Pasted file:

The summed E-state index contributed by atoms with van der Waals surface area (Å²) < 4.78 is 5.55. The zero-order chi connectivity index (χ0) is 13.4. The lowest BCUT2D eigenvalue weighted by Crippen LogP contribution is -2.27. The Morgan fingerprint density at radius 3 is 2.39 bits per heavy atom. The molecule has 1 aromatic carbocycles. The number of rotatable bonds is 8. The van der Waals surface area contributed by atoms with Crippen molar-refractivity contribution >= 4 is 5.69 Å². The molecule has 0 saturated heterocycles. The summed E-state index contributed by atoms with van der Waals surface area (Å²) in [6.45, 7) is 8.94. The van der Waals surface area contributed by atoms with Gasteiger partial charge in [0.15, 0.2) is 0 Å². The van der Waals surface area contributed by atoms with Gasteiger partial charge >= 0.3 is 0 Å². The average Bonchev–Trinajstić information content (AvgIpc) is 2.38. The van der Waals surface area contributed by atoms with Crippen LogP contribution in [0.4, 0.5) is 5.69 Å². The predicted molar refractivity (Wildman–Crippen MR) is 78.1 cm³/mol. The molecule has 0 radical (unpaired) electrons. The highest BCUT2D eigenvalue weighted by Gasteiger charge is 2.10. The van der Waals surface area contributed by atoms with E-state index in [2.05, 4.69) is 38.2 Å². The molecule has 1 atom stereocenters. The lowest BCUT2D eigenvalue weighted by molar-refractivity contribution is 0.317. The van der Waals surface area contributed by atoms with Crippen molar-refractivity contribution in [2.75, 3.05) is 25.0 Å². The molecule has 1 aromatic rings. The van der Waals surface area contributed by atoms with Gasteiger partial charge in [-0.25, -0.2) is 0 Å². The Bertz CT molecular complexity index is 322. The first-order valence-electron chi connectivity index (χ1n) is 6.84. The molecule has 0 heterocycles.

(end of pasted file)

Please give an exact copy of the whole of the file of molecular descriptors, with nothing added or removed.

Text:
The summed E-state index contributed by atoms with van der Waals surface area (Å²) < 4.78 is 5.55. The zero-order chi connectivity index (χ0) is 13.4. The lowest BCUT2D eigenvalue weighted by Crippen LogP contribution is -2.27. The Morgan fingerprint density at radius 3 is 2.39 bits per heavy atom. The molecule has 1 aromatic carbocycles. The number of rotatable bonds is 8. The van der Waals surface area contributed by atoms with Crippen molar-refractivity contribution >= 4 is 5.69 Å². The molecule has 0 saturated heterocycles. The summed E-state index contributed by atoms with van der Waals surface area (Å²) in [6.45, 7) is 8.94. The van der Waals surface area contributed by atoms with Gasteiger partial charge in [0.15, 0.2) is 0 Å². The van der Waals surface area contributed by atoms with Gasteiger partial charge >= 0.3 is 0 Å². The average Bonchev–Trinajstić information content (AvgIpc) is 2.38. The van der Waals surface area contributed by atoms with Crippen LogP contribution in [0.4, 0.5) is 5.69 Å². The predicted molar refractivity (Wildman–Crippen MR) is 78.1 cm³/mol. The molecule has 0 radical (unpaired) electrons. The highest BCUT2D eigenvalue weighted by Gasteiger charge is 2.10. The van der Waals surface area contributed by atoms with E-state index in [2.05, 4.69) is 38.2 Å². The molecule has 1 atom stereocenters. The lowest BCUT2D eigenvalue weighted by molar-refractivity contribution is 0.317. The van der Waals surface area contributed by atoms with Crippen molar-refractivity contribution in [2.75, 3.05) is 25.0 Å². The molecule has 1 aromatic rings. The van der Waals surface area contributed by atoms with Gasteiger partial charge in [-0.25, -0.2) is 0 Å². The Bertz CT molecular complexity index is 322. The first-order valence-electron chi connectivity index (χ1n) is 6.84. The molecule has 0 heterocycles.